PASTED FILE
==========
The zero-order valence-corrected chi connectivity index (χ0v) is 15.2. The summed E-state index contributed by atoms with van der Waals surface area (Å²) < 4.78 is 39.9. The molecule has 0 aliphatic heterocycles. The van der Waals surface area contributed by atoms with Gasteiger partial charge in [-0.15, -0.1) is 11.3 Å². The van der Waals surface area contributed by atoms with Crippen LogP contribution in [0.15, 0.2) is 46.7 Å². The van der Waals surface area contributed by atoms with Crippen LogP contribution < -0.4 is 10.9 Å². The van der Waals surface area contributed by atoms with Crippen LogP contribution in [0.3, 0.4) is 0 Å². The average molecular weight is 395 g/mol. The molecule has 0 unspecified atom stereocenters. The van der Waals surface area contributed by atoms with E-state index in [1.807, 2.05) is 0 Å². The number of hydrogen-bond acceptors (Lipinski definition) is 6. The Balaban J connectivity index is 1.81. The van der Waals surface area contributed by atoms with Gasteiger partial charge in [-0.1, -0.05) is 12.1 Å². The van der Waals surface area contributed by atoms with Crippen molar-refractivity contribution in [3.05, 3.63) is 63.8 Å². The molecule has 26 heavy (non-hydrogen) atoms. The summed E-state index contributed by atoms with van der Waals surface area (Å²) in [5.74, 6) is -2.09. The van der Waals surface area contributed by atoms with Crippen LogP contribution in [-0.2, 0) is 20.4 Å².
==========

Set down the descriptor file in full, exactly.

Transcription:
The zero-order valence-corrected chi connectivity index (χ0v) is 15.2. The summed E-state index contributed by atoms with van der Waals surface area (Å²) < 4.78 is 39.9. The molecule has 0 aliphatic heterocycles. The van der Waals surface area contributed by atoms with Gasteiger partial charge in [-0.15, -0.1) is 11.3 Å². The van der Waals surface area contributed by atoms with Crippen LogP contribution in [0.15, 0.2) is 46.7 Å². The van der Waals surface area contributed by atoms with Crippen LogP contribution < -0.4 is 10.9 Å². The van der Waals surface area contributed by atoms with Crippen LogP contribution in [0.3, 0.4) is 0 Å². The average molecular weight is 395 g/mol. The molecule has 0 unspecified atom stereocenters. The van der Waals surface area contributed by atoms with E-state index in [1.807, 2.05) is 0 Å². The number of hydrogen-bond acceptors (Lipinski definition) is 6. The Balaban J connectivity index is 1.81. The van der Waals surface area contributed by atoms with Gasteiger partial charge in [-0.1, -0.05) is 12.1 Å². The van der Waals surface area contributed by atoms with Crippen molar-refractivity contribution in [3.05, 3.63) is 63.8 Å². The molecule has 26 heavy (non-hydrogen) atoms. The summed E-state index contributed by atoms with van der Waals surface area (Å²) in [5.74, 6) is -2.09. The van der Waals surface area contributed by atoms with Crippen LogP contribution in [-0.2, 0) is 20.4 Å².